During the follow-up period one patient in the CPAP group was excluded of the final analysis for having an adherence below 4h/night and twenty-five treatments were changed (38%) (Fig. 1). Of the 22 patients with initial CPAP treatment 9 were switched to NIV treatment due to persistent daytime hypercapnia (pCO2>50mmHg), exacerbations, nocturnal hypoventilation symptoms or a combination of these; while 16 of the 45 patients with initial NIV treatment were switched to CPAP due to lack of hypoventilation symptoms, pCO2<45mmHg and residual AHI<5 in BIS. After changes, CPAP was the appropriate therapy for 29 subjects (44%) and NIV for 37 (56%). The mean pressure of the CPAP was 10 (2) cmH2O and in NIV the mean pressures were IPAP 18 (2)cmH2O, EPAP 9 (2)cmH2O, with a mean RR of 14 (2)bpm. Table 2 shows the characteristics of the individuals based on the final treatment.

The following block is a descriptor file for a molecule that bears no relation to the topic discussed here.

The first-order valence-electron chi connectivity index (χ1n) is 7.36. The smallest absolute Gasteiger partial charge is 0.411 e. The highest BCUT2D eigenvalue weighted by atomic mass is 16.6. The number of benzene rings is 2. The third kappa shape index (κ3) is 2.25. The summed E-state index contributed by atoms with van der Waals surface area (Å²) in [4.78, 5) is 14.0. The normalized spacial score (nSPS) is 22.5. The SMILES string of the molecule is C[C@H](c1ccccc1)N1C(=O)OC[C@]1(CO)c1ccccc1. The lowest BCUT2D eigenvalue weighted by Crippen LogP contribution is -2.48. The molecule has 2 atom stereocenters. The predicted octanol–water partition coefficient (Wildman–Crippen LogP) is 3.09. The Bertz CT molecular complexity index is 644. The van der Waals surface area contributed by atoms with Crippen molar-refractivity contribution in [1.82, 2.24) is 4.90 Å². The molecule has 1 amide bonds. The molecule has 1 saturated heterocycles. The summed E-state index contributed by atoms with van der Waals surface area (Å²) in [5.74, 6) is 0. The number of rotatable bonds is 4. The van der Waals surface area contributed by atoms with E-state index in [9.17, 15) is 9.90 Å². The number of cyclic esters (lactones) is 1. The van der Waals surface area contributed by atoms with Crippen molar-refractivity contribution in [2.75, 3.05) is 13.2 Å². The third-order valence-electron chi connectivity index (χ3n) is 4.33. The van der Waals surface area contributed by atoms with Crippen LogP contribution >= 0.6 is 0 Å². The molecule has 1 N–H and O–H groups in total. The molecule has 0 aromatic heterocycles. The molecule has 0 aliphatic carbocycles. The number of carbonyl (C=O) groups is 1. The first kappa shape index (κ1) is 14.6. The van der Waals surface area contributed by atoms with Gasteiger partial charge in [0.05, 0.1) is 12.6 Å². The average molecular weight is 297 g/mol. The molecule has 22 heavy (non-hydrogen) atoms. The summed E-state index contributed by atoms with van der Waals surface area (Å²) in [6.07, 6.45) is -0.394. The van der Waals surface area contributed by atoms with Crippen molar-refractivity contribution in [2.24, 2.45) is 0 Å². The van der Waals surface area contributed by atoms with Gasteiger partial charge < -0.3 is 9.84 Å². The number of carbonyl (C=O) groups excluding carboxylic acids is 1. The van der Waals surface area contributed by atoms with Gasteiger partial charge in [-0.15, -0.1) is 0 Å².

Fig. 1.

Flowchart of included patients.

(0.2MB).
Table 2.

Functional and anthropometric characteristics of the subjects included according to the final treatment.

  CPAP (N=29)  NIV (N=37)  p 
Age (years)  68 (11)  67 (10)  0.634 
BMI (kg/m243 (8)  44 (9)  0.585 
Initial PaCO2 (mmHg)  55 (8)  55 (7)  0.899 
Initial HCO3 (mmol/l)  31 (3)  30 (3)  0.785 
pH (mmHg)  7.40 (0.05)  7.38 (0.05)  0.275 
AHI  57 (24)  43 (35)  0.049 
Initial T90 (%)  71 (25)  78 (21)  0.227 
Mean SpO2 (%)  85 (6)  86 (5)  0.548 
FEV1 (% reference value)  75 (20)  68 (19)  0.142 
FVC (% reference value)  77 (19)  70 (10)  0.204 
FEV1/FVC  73 (8)  70 (7)  0.062 
vR/TLC (% reference value)  50 (6)  52 (8)  0.228 
p0.1/pEtCO2 cmH2O/mmHg  0.37 (0.23)  0.24 (0.15)  0.006 

BMI=body mass index; HCO3=calculated from blood gas sample; AHI=apnea–hypopnea index; T90=total record time below 90% oxygen saturation in respiratory polygraphy; FEV1=forced expiratory volume in the first second; FVC=forced vital capacity; RV=residual volume; TLC=total lung capacity; P0.1=occlusion pressure alt 100ms; pEtCO2=end-tidal carbon dioxide pressure; mean SpO2=mean SpO2 in respirator polygraphy. Bold values are the statistically significant results.